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Latest update : 2010-03-30

The robot journalists are coming

Here is a movie review, entirely written and read by machine. A scary prospect? Yes, especially if you are a journalist, suddenly discovering that a robot could take your job. France 24 went to meet the two brains behind this fiendish plan: two professors at Northern University in Illinois, USA.

The future of TV News could look like this: two CGI characters giving the news. Their voice, computer generated, still sounds very artificial, but the text looks far more natural. But believe it or not, no human being was involved in the making of this movie review: it was entirely written and read by machine.

This project was born, among others, in the Intelligent Information Laboratory, at Northwestern University, co-directed by Larry Birnbaum and Kris Hammond.

The most advanced of the systems they work on, called Stats Monkey, uses baseball statistics to write recaps of games that are a little dry, but as worthy as any published by real sports reporters. A few days ago, Big Ten Network, a college sports TV network, started to publish those stories online. “That's all information that you would find in a story that any human being would write, says Chris Malcolm of Big Ten Network, except that this came faster and it came cleaner and it came much more effectively.”

After sports, Larry and Kris are going to go into financial and market stories, also a data-heavy field where numbers can be translated into texts. And that's only the beginning, says Kris Hammond: “The machine is going to cover those areas where human journalists aren't covering them, either because of manpower or financial issues, or audience issues. No-one is going to write a story, no traditional journalist is going to write a story that is going to be read by a hundred people, but if the machine is there, it can write that story and those hundred people are going to be happy”.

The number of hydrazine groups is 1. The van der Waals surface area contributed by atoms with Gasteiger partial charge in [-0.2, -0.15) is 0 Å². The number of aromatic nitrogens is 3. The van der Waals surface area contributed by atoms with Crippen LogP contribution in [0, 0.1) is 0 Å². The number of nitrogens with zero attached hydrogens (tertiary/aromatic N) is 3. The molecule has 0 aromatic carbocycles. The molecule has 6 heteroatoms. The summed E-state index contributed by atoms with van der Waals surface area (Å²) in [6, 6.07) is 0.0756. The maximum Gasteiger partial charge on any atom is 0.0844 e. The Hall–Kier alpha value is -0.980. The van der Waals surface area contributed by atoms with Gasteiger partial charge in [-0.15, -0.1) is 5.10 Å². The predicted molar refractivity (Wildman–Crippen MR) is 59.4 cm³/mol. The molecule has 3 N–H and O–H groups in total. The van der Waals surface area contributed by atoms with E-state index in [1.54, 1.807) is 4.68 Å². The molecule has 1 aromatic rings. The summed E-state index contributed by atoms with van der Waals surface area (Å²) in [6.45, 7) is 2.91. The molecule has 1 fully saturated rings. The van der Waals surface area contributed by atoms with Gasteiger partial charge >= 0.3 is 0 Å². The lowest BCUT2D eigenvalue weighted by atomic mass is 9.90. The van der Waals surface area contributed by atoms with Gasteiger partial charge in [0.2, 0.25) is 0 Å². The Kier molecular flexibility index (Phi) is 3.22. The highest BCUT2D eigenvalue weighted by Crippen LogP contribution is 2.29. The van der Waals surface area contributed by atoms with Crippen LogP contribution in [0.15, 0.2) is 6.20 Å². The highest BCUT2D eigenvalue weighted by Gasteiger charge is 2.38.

Still not really reassured, we step out of the lab and across the street to a symbol of old-fashioned journalism, the Chicago Tribune Tower. And here, much to our surprise, robot journalists are not always seen as enemies. “What they are doing in fact might be great for human journalists, says Bill Adee, editor of digital media at the daily, because they are then going to spend time on the things that matter”. In its long history, the Tribune has won 25 Pulitzer prizes. A feat that no robot journalist will ever achieve...or will they?

By Nathan KING , Emmanuel SAINT-MARTIN

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